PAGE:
My Regrets From My Time As A College Softball Player

My Regrets From My Time As A College Softball Player

Did I make the most of my career?
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“Your time in college will be the best years of your life, be sure to cherish your time there.”

Most college students will hear this phrase many times while they’re in school, whether it be from relatives or from the chatty old lady who happened to notice your college T-shirt in the supermarket. I heard these words in this context for the last time during the opening ceremony speech at my last softball tournament. The fact that my time as a student athlete was soon going to be over didn’t hit me until that moment.

For most athletes, your entire career leading up to college is geared towards finding a school to play for: You go on recruiting trips during the school year or college camps over the summer, hoping that some coach will see your worth as a player and recruit you. Once you’re in college, that anxiety of finding a home goes away and you go back to playing the game relatively stress-free the way you always have. However, it's these years that athletes should really care about the most.

Having dumped so much of my life into my sport for so long, I almost felt like I’d blown it; I should have taken more pictures, paid more attention to each detail of each game, remembered every moment exactly how it happened. I should have worked on my hitting more, or worked out harder in the weight room. I should have started telling myself before and after every game that I am good enough, instead of destroying myself over everything I did wrong. I treated every season of my college career as if it were the same old thing, as though it would never end. Going into my last game, I suddenly regretted everything that I didn’t do.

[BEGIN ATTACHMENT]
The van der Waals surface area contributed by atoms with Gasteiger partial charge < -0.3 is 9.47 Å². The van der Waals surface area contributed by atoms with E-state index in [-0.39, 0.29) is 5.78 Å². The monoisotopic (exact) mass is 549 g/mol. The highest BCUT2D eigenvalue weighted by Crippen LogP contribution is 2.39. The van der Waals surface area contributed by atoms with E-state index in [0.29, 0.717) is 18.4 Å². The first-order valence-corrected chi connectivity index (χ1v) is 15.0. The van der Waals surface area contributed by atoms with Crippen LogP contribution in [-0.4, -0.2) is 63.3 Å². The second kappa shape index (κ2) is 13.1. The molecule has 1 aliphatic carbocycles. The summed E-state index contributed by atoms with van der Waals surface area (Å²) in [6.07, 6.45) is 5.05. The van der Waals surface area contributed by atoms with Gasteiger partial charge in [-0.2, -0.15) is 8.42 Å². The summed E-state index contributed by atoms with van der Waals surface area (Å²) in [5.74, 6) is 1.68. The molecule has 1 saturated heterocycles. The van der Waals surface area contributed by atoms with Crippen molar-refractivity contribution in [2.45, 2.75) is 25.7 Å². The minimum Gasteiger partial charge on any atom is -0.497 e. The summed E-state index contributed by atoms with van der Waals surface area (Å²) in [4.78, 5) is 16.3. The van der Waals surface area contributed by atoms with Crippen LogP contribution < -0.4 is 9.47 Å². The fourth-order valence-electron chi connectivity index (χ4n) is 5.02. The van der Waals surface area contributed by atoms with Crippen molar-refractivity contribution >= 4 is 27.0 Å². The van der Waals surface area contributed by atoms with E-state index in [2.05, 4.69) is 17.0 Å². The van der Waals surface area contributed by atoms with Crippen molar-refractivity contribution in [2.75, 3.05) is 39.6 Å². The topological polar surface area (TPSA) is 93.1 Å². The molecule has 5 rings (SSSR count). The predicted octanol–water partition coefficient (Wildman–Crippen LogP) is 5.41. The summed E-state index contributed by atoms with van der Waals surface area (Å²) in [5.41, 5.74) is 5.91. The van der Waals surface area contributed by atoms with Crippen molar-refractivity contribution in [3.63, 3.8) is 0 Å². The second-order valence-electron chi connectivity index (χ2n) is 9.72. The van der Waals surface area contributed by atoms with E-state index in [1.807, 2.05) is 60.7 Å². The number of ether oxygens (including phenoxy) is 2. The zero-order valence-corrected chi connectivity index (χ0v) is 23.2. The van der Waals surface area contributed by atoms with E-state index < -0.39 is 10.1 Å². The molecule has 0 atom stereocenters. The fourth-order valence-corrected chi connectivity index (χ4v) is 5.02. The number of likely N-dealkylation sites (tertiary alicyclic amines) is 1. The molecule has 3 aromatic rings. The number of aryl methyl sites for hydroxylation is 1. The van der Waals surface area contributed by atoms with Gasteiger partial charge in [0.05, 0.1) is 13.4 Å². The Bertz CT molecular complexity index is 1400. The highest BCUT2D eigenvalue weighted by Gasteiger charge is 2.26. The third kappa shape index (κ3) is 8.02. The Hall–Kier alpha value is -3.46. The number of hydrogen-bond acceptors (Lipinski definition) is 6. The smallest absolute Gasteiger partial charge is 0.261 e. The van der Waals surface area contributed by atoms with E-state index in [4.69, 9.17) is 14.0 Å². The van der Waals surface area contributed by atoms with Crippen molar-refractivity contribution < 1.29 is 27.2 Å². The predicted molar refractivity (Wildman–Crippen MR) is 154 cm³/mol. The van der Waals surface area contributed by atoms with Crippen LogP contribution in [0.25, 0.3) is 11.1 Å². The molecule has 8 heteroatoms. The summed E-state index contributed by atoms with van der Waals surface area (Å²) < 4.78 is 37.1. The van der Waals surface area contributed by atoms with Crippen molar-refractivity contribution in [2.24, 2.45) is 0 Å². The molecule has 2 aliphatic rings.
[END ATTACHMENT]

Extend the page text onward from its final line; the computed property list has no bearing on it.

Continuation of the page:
Did I cherish these moments the way I should have?

My mindset on my final game day was to try to “do things right” at least once before my career ends. I wanted to remember my last moments as an athlete as much as possible, and this fueled a new fire within me. I almost felt high off of the (potentially caffeine-induced) adrenaline that rushed through my body during our pregame warm up. At the same time, a part of me was aching, knowing that day was the “last good day” of my dying career.

When softball becomes wrapped up into your identity, there are few things in life that make you feel the way you do when you step onto a field. Nothing makes you feel more powerful than hitting the ball on that perfect spot on your bat, throwing out a girl at second from your knees or pitching that backdoor curve and watching the batter watch strike three. Even bloodying your nose on a dive back to second base and having to finish the rest of the inning with mini tampons in your nose makes you feel a little sexy.

But no matter how softball makes you feel, you will still take off your helmet for the last time just as I did. You will take off your batting gloves and your EvoShield and put them on the bench, never to be worn in a game again. You will line up at home plate to shake hands with the opposing team, trying to hide the ugly crying that you’ve seen distort the faces of seniors that came before you. You will hug all your teammates for what you feel is the last time, and you may even lay in your dirty uniform in your room for the rest of the day. You can officially consider yourself a part of the generation of athletes that can start stories off with the phrase, “Well, back when I played...” However, what you may not yet realize is that this sport has given you much more than you ever thought it could.